# Image of a projective variety is a projective variety

I am using Karen E. Smith et al.'s Invitation to Algebraic Geometry, and was wondering the following: if $$\phi : V \subseteq \mathbb{P}^n \to W \subseteq \mathbb{P}^m$$ is a morphism of quasiprojective varieties (as they define it in the textbook, so without using any commutative algebra!), and $$V$$ is Zariski closed in $$\mathbb{P}^n$$, in other words, it is a projective variety, is $$\phi(V)$$ then a Zariski closed subset of $$W$$?

I have looked through this site and found a few questions that look very similar, like Image of morphism of projective varieties is projective variety and Is the image of a projective variety projective? . However, it appears that they contradict each other. Which is probably because they use different definitions of what projective means?

I was wondering if the statement is true in the context of the definitions handled by Karen E. Smith et al. and how to prove it.

What I have tried:

If $$V \subseteq \mathbb{P}^n$$ is Zariski closed, then I know it is given by the vanishing of finitely many homogeneous polynomials in the variables $$x_0, \ldots, x_n$$, say, $$p_1, \ldots, p_K$$.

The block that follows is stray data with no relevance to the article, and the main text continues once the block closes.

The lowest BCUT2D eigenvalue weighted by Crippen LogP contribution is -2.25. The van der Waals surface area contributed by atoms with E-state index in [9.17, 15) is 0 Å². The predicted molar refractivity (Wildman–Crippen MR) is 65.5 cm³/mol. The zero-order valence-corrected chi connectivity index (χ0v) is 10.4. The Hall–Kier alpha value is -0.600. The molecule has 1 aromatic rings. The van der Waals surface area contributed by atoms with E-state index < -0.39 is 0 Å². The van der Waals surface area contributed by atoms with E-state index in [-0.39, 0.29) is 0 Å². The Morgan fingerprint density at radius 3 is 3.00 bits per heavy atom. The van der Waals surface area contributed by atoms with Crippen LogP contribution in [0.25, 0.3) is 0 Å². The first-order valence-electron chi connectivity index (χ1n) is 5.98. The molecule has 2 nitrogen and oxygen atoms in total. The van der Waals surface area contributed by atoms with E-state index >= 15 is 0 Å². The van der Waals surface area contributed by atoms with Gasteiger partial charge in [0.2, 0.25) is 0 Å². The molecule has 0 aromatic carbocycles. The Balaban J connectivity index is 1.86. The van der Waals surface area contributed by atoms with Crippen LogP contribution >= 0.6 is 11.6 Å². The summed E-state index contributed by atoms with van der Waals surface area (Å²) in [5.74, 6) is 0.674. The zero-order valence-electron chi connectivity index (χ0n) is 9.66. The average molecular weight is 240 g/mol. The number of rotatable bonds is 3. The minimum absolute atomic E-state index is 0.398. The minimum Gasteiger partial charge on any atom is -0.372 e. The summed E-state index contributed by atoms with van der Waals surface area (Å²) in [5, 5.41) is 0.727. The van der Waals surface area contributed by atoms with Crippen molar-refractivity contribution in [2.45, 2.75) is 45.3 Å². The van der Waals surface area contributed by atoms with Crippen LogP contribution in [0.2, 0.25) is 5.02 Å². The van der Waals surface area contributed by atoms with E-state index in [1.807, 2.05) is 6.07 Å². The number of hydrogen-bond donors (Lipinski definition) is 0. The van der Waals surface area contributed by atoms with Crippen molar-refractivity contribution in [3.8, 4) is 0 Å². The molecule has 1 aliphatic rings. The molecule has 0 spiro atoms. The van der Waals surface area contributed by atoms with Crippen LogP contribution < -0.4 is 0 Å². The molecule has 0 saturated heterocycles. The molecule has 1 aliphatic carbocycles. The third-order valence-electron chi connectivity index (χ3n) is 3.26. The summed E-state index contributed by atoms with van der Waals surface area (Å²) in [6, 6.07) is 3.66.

The definition of morphism given in Smith et al. is very local: in each $$p \in V$$ we find an open subset $$U_p \subseteq V$$ such that there exist homogeneous polynomials $$F_0^{(p)}, \ldots, F_m^{(p)}$$ in the variables $$x_0, \ldots, x_n$$ such that $$\phi$$ agrees on $$U^{(p)}$$ with the map $$q \mapsto [F_0^{(p)}(q) : \cdots : F_m^{(p)}(q)].$$

Because $$V$$ is compact in the Zariski topology, we can pick finitely many $$U^{(p_1)}, \ldots, U^{(p_L)}$$ that cover $$V$$. I suppose I should try to find equations for $$\phi(V)$$ now. But I do not see an obvious way to combine the $$F_j^{(p_l)}(x_0, \ldots, x_n)$$'s and the $$p_k(x_0, \ldots, x_n)$$'s to find a set of homogeneous equations for $$\phi(V)$$.

There's no contradiction between the two linked questions: in the first link, the target of the morphism is a subvariety (or subscheme) of $$\Bbb P^n$$, while in the second link, the target is not assumed to live anywhere in particular. This matters to the end result - the underlying claim here which is true is the following:
Theorem. Let $$X\subset \Bbb P^n$$ be a closed subvariety. Then any map of varieties $$f:X\to Y$$ is closed.
If $$Y\subset\Bbb P^m$$, you can consider the composition $$X\to Y \to \Bbb P^m$$ and so the image of $$X$$ is closed in $$\Bbb P^m$$ and therefore a subvariety. If $$Y\not\subset\Bbb P^m$$, then you can't make this conclusion.